In my quest to understand what interpretation means, I frequently circle back to the idea of storytelling.
We are certainly in the midst of rapid and drastic shifts in communication technology. We can now communicate more instantaneously and more anonymously, leaving us better connected, but in some ways further distanced. The constant barrage of communication has led to media saturation and sense of numbness. And with most communication happening digitally, the traces of our stories are no longer material. They are ephemeral and fleeting, making things more easily shareable and yet challenging our ability to build repositories. We also have an increasingly fraught relationship with reality. In the age of reality television and livestreaming, real events become entertainment and constructed entertainment is masqueraded as reality on a regular basis, to the point that weÃ¢â‚¬â„¢re no longer able to distinguish fact from fiction. (A situation I think our current president has capitalized on.)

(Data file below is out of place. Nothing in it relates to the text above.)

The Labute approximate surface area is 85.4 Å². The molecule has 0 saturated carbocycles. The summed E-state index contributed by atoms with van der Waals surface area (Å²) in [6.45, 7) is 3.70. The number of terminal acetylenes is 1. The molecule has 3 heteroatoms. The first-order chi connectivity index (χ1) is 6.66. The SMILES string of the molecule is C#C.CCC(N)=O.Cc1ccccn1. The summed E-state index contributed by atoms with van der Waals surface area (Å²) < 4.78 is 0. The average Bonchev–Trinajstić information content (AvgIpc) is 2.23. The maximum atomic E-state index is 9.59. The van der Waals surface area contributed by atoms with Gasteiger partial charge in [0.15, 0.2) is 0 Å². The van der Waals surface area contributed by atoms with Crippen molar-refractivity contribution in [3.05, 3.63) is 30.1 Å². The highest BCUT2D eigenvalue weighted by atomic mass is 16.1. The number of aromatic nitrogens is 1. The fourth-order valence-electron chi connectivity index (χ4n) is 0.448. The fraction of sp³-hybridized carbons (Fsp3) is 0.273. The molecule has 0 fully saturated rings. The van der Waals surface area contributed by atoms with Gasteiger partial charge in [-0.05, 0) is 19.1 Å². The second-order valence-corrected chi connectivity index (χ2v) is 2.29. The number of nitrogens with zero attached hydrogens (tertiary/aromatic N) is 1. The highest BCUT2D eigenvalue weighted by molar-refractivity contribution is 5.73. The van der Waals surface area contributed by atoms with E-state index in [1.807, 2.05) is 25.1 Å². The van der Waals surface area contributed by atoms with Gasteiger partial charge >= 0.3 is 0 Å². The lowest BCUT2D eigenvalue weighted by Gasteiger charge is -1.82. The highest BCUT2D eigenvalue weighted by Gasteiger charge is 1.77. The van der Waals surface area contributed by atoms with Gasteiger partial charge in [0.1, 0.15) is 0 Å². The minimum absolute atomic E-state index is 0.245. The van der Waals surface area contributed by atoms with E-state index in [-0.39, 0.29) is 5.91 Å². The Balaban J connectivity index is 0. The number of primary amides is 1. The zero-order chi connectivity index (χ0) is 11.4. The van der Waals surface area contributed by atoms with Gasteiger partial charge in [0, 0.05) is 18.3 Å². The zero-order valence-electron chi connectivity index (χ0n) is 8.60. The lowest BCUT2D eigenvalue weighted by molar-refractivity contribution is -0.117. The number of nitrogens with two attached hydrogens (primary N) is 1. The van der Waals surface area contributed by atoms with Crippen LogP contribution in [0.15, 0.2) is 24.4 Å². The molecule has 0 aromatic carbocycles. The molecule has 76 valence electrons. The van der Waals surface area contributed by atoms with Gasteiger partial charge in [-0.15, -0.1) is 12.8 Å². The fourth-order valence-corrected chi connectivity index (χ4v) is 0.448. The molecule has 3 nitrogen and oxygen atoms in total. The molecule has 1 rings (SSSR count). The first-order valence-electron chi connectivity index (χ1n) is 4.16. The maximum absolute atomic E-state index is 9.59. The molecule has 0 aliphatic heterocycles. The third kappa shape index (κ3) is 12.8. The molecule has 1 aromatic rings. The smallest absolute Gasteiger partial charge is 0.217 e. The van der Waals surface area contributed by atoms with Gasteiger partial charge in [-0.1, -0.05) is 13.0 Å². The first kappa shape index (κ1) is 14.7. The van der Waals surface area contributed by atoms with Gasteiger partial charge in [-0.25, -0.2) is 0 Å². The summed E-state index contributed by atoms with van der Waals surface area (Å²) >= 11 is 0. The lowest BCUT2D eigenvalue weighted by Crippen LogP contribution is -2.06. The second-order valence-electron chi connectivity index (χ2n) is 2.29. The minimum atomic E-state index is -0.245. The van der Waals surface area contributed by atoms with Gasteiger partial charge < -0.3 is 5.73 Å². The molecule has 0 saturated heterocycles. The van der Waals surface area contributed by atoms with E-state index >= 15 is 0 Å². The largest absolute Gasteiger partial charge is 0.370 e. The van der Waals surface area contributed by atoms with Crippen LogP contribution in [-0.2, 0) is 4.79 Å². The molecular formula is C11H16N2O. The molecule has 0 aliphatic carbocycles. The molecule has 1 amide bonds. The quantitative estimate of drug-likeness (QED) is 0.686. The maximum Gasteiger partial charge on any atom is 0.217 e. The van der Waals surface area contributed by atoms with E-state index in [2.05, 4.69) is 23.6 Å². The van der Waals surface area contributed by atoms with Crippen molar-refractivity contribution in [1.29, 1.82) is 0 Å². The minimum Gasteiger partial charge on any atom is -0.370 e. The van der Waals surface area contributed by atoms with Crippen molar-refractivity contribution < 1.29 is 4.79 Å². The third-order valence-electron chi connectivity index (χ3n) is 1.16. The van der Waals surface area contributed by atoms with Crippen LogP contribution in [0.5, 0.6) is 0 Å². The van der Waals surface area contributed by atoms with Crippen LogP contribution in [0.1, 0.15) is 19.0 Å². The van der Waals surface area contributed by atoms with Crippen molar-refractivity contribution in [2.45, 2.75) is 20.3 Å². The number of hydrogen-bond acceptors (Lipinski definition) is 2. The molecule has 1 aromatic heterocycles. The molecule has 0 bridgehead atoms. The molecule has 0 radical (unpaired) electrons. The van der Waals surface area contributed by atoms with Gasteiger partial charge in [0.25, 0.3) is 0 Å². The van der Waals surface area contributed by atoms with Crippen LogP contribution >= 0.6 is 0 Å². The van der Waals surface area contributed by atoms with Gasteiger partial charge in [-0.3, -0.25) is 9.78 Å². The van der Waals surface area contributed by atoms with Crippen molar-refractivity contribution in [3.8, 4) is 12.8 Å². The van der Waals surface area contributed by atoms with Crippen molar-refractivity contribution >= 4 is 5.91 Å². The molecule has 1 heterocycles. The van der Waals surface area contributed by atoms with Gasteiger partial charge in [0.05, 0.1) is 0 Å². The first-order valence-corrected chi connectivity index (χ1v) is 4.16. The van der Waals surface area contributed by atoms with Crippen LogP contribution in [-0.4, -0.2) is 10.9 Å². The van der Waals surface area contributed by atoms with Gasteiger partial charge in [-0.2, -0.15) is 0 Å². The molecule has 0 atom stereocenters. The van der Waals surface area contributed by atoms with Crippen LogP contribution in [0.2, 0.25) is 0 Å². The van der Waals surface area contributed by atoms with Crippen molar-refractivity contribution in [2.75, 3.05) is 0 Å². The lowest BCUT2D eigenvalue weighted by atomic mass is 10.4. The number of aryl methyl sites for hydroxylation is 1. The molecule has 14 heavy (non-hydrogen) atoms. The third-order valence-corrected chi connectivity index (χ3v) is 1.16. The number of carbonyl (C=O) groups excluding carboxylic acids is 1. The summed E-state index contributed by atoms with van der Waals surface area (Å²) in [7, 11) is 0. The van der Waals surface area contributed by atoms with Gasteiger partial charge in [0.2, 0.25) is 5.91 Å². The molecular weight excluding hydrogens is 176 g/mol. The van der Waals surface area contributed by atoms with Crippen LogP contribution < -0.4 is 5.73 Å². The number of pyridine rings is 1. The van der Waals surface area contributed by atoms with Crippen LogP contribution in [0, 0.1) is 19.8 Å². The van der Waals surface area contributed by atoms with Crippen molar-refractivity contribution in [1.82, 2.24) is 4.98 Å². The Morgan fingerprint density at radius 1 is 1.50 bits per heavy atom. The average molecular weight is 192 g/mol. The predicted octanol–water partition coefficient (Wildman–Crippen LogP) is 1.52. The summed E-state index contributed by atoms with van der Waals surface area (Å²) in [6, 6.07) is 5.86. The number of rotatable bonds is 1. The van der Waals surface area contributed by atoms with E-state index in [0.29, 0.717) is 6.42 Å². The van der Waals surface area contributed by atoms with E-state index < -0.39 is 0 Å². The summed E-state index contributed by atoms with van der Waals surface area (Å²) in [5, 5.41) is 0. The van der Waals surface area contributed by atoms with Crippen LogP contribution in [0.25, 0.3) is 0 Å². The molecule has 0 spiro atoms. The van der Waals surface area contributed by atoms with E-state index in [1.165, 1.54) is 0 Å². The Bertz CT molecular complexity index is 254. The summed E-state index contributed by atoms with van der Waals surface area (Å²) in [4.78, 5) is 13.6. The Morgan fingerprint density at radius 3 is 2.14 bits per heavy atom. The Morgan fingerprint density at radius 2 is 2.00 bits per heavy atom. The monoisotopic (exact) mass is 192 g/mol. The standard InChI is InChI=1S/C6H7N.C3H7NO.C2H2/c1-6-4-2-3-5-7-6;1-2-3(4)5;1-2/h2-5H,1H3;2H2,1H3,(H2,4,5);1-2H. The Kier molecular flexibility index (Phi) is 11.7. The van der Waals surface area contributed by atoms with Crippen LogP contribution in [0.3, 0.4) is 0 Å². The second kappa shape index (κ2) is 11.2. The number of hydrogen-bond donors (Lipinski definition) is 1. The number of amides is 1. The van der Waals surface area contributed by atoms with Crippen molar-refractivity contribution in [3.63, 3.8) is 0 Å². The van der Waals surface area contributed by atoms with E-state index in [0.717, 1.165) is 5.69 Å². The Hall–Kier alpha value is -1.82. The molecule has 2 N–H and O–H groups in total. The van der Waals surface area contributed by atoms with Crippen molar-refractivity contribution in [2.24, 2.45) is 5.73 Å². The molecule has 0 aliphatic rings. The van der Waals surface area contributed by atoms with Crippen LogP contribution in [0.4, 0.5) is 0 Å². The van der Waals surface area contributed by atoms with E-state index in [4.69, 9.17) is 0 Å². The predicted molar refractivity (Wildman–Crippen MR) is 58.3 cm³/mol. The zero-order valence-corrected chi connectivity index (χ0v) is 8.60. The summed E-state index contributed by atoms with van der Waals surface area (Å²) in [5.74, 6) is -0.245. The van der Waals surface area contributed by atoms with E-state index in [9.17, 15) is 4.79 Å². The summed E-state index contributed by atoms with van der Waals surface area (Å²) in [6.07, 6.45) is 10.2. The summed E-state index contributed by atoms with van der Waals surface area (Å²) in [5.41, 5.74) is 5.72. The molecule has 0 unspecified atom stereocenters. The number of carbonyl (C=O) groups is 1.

In this atmosphere, storytelling that connects people is more critical than ever. Evans notes that myths perform three roles: to describe reality as it is, to help people face and deal with the despair difficult realities, and to give hope for the future. So how can we step up and meet that demand? Exhibitions in cultural institutions, whether museums, zoos, aquariums or monuments/memorials offer a unique proposition in the act of storytelling: the ability to create a story that unfolds itself in time and in a shared space. These are prime places for collective narrative-building and interpersonal connection. So much potential! But also, a huge challenge.
It is up to us as professionals to think outside of the box of what exhibitions have been and create something that immerses people in exciting and inspiring stories that are also relatable and relevant. Mobilizing new storytelling tools that are adapted to our current communication situation is imperative. Designers, curators, interpreters all wield the power to reflect the state of the world to people, through the lenses of science, art, history and the environment, and to fill a vacuum for meaningful and impactful storytelling that inspires change. We can mediate the space between what people see and what they think.